Catholic Church Chooses Discrimination Over Charity in Illinois

"Now abideth faith, hope, charity, these three; but the greatest of these is charity." --1 Corinthians 13:13, King James Bible

Apparently the Catholic Diocese skipped that part of the Good Book.

Catholic Charities in Rockford, Ill., have decided that rather than abide with the new civil unions law going into effect in Illinois on June 1, they'll end all the adoption and foster care services they provide. This move will displace around 350 children in foster care, terminate $7.5 million in state contracts with the "charity," and lead the organization to fire 58 of its employees who work with their state-funded adoption services.

Not sounding so charitable, are they?

Ellen Lynch, general counsel for the diocese, gave this "loving" excuse when they announced their decision following the failure of an amendment to the Illinois Religious Freedom Protection and Civil Unions Act that would have allowed Catholic Charities use their public funds to discriminate as they see fit:

"It's the moral teaching of our faith that we believe in the natural order of marriage. In order to serve our children best, we believe that they be in that kind of a family."

This move isn't anything new from the Catholic Church. They have a history of simply shutting down services and punishing both those they serve and employees when they are forced to decide between taking millions in public dollars and continuing their faith-based discrimination against a class of people. Just last year, in March 2010, the Washington, D.C. Catholic Charities announced it will no longer offer spousal benefits to any employees to avoid offering benefits to same-sex partners of employees after D.C.'s marriage equality law went into effect.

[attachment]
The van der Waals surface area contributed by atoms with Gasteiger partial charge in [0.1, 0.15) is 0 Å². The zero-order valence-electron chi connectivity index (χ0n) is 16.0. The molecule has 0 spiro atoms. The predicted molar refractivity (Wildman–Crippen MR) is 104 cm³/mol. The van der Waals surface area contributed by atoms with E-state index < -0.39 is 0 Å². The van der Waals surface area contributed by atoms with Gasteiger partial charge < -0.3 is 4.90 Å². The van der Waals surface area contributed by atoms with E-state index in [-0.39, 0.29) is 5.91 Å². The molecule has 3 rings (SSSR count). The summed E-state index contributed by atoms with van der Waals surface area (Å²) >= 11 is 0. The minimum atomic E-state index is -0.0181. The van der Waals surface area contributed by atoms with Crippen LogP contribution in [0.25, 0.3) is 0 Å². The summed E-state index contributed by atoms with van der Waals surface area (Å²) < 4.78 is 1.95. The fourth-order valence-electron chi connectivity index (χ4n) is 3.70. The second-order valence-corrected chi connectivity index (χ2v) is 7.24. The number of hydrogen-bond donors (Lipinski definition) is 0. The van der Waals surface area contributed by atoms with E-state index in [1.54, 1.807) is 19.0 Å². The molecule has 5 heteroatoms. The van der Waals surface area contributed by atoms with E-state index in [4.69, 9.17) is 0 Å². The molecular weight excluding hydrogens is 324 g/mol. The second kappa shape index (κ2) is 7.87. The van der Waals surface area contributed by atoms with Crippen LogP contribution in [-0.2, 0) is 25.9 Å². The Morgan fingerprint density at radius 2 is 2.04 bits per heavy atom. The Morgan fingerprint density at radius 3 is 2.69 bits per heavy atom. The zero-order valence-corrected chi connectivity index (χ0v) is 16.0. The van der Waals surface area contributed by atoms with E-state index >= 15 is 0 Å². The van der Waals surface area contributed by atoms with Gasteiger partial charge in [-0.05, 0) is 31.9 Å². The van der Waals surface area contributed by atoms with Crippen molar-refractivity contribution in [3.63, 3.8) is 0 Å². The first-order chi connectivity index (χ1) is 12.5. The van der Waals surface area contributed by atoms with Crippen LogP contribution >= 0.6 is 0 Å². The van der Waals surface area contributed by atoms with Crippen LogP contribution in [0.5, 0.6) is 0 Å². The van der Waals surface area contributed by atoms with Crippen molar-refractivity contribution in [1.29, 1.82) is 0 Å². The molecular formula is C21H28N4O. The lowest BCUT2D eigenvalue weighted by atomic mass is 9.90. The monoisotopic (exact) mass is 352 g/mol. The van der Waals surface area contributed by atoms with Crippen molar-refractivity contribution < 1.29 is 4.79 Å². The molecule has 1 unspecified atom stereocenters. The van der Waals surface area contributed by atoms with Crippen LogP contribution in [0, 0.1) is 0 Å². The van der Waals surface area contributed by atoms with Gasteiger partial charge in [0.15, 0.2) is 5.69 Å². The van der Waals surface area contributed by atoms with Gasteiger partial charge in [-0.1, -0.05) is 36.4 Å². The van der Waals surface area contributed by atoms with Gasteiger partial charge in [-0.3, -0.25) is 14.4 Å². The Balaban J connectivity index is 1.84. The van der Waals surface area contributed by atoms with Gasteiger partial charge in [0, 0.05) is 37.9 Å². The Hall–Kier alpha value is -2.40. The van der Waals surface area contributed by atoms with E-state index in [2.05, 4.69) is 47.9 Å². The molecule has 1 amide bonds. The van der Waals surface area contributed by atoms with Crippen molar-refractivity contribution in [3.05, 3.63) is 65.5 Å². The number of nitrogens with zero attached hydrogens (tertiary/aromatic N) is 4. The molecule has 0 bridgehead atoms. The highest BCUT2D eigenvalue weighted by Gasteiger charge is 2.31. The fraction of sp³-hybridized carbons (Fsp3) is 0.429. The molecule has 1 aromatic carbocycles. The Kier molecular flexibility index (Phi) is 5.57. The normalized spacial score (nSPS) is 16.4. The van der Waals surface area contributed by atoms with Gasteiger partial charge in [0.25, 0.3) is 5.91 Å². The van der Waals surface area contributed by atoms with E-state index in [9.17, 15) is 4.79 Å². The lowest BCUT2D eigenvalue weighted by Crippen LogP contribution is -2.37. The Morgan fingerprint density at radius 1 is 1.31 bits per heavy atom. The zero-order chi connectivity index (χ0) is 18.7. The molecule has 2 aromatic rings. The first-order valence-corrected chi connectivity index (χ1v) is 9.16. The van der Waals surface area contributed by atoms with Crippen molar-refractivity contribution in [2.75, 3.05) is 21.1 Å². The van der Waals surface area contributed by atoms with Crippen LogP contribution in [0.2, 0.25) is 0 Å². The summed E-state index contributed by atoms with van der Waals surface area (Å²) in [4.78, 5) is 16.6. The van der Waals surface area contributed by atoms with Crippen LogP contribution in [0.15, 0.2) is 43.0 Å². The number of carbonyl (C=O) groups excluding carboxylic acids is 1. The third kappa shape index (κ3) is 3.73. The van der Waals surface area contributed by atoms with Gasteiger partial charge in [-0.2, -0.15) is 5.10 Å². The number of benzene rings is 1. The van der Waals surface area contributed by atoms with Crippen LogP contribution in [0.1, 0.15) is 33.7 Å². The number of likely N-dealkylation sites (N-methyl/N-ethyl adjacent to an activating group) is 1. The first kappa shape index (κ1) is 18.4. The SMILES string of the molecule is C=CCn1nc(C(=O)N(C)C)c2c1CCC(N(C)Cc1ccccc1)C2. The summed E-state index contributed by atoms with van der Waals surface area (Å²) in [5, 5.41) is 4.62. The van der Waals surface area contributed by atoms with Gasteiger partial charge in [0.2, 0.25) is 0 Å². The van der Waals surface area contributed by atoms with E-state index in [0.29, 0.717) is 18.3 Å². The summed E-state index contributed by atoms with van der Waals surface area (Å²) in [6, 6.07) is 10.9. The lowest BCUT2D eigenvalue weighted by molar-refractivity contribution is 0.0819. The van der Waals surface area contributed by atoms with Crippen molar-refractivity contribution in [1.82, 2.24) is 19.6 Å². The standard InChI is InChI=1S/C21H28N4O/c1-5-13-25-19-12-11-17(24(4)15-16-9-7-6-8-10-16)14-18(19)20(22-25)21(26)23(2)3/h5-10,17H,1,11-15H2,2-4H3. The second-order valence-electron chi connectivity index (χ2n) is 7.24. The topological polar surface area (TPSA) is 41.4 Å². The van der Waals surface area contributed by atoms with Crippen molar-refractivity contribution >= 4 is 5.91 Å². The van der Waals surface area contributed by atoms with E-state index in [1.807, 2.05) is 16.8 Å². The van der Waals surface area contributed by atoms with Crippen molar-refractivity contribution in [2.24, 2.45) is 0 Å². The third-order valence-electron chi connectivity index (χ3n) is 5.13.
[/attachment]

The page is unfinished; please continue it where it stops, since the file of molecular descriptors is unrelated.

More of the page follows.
The church certainly has the right as a private institution to believe what they want and to act accordingly. However, they simply do not have the right to bring that discrimination into the public sphere by taking tax dollars while not serving the entire community, only those they see fit and worthy.

But beyond the actual private belief versus public funding/services issue, the choice of the church to put "faith" (or, rather, faith-based discrimination) over actual charity is a good insight into the priorities of the institution. And this certainly is an institutional Church issue that doesn't represent how polls show the average Catholic feels about LGBT Americans and their relationships. Recent polling from the Public Religion Research Institute shows that Catholics overwhelmingly support marriage or civil unions for same-sex couples by some 74 percent. Yet the church chooses to hurt the hundreds of children in its care, the employees that work for them and the community it supposedly serves.

The Catholic Church is free to discriminate as they please. They can do things like back anti-gay marriage amendments, kick-out foster kids and fight condom use to prevent HIV/AIDS. But all they do is further isolate themselves from not only society as a whole, but from their own shrinking membership, as well as remove themselves and their services form the public sphere. Prioritizing discrimination of LGBT people and holding charity hostage has sadly become their top goal.

As the Bible once again says: "Though I have all faith, so that I could remove mountains, and have not charity, I am nothing" (1 Corinthians 13:2, King James Bible).

Faith, hope and charity? Not so much from the Catholic Church.